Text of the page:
A brief history of chess, intended as part of a general chess themed night.
Discussion group based around the following.
Chess is one of the most popular games in the world, for both adults and children.
Who's heard of it? In what way is chess different from, for instance, Snakes and Ladders?
In history, chess can be found as far back as 1400 years ago in India, where the pieces were infantry, cavalry, elephants and chariots- which have now become the pawns, knights, bishops and rooks. Even then, it seems to be based on earlier games from Afghanistan and Persia, now called Iran. It spread through Europe 1000 years ago, slowly changing, and by around 500 years ago was pretty much the game we have now. So as well as being very popular, it's also very old.
Chess is an officially recognised sport, according to the International lympic Committee. It became a sport in 1850, with the first modern chess tournament being held in London, in 1851. Now, there's the World Chess Championship every two years, and there's lots of other chess competitions and tournaments.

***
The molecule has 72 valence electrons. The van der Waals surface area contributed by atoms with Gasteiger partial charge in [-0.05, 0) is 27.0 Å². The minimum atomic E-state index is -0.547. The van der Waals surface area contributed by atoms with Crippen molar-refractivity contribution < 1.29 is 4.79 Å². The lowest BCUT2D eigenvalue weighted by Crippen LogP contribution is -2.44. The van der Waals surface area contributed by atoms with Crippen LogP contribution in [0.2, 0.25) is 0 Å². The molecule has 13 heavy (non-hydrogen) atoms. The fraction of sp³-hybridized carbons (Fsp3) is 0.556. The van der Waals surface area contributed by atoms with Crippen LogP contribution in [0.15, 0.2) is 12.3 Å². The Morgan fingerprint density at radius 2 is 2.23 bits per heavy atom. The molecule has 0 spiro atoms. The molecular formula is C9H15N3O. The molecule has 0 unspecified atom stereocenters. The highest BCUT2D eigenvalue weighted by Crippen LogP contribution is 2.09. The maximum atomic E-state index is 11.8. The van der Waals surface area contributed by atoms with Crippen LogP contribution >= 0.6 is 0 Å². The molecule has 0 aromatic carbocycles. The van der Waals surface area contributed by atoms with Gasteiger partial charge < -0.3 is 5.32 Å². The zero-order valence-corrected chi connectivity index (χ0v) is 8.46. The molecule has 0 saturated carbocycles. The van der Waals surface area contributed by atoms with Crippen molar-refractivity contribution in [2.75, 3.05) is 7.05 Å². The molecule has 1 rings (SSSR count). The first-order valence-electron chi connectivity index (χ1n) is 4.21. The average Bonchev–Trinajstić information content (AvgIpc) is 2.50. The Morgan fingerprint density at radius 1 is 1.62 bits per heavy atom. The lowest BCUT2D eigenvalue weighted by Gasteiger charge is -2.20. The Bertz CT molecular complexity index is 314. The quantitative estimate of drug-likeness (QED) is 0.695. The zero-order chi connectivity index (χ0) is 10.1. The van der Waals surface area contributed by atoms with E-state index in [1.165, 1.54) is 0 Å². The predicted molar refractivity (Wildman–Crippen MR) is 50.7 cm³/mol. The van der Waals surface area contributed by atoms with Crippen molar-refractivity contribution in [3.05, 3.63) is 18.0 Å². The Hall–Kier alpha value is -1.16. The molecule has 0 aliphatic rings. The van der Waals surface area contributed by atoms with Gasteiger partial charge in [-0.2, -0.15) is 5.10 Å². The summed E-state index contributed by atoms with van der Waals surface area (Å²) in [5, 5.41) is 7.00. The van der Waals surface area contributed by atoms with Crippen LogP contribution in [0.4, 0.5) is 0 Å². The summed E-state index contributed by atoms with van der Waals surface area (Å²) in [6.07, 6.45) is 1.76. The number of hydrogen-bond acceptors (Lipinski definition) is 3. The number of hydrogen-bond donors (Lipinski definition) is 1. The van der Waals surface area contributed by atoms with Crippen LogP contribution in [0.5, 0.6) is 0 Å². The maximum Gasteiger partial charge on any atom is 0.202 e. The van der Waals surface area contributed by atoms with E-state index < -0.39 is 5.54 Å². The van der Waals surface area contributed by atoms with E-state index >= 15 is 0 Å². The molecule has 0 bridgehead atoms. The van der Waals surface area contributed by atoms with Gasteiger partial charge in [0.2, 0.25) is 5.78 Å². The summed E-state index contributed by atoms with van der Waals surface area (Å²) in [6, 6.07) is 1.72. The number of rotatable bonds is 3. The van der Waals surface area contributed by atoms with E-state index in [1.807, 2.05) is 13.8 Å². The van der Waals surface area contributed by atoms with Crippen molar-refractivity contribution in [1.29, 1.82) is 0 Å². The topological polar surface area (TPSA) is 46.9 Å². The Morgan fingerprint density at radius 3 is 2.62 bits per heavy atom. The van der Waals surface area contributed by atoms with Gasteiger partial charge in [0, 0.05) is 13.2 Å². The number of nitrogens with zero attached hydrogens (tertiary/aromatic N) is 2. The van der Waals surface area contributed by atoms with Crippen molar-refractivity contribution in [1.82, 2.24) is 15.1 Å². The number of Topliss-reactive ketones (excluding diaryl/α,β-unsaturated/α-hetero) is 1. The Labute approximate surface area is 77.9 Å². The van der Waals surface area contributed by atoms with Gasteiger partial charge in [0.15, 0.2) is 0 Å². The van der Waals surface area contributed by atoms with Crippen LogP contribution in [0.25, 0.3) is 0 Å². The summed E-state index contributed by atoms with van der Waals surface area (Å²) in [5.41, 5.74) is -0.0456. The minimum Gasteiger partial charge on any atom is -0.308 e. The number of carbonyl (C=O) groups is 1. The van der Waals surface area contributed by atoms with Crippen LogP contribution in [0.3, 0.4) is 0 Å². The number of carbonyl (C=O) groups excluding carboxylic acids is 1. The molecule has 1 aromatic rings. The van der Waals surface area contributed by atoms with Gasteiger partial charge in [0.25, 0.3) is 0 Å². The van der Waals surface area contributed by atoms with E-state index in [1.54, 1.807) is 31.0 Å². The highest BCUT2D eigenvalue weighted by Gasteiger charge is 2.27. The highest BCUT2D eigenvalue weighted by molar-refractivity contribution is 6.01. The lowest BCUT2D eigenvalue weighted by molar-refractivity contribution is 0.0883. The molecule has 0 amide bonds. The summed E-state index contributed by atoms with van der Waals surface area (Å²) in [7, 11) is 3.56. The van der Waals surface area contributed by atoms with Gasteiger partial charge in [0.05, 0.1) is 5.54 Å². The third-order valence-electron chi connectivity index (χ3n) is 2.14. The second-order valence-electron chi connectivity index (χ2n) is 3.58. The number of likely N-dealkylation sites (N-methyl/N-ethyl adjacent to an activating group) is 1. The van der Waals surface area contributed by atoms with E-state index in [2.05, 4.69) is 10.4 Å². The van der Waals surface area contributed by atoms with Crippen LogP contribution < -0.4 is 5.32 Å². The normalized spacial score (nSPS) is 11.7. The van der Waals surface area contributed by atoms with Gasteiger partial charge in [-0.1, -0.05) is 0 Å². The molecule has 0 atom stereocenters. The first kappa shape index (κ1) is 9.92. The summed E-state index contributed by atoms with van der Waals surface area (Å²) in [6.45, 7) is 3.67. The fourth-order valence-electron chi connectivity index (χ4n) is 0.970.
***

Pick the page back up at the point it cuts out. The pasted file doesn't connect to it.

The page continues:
Because chess is a complex game, computer programmers have been working on making computers play it well. They started about 50 years ago, and at the beginning nobody thought it would be possible for a computer to beat a human. But in 1997, a computer called Deep Blue, by IBM, managed to beat Garry Kasparov, who was the world champion chess player of the time.
The current world champion is Viswanathan Anand, of India.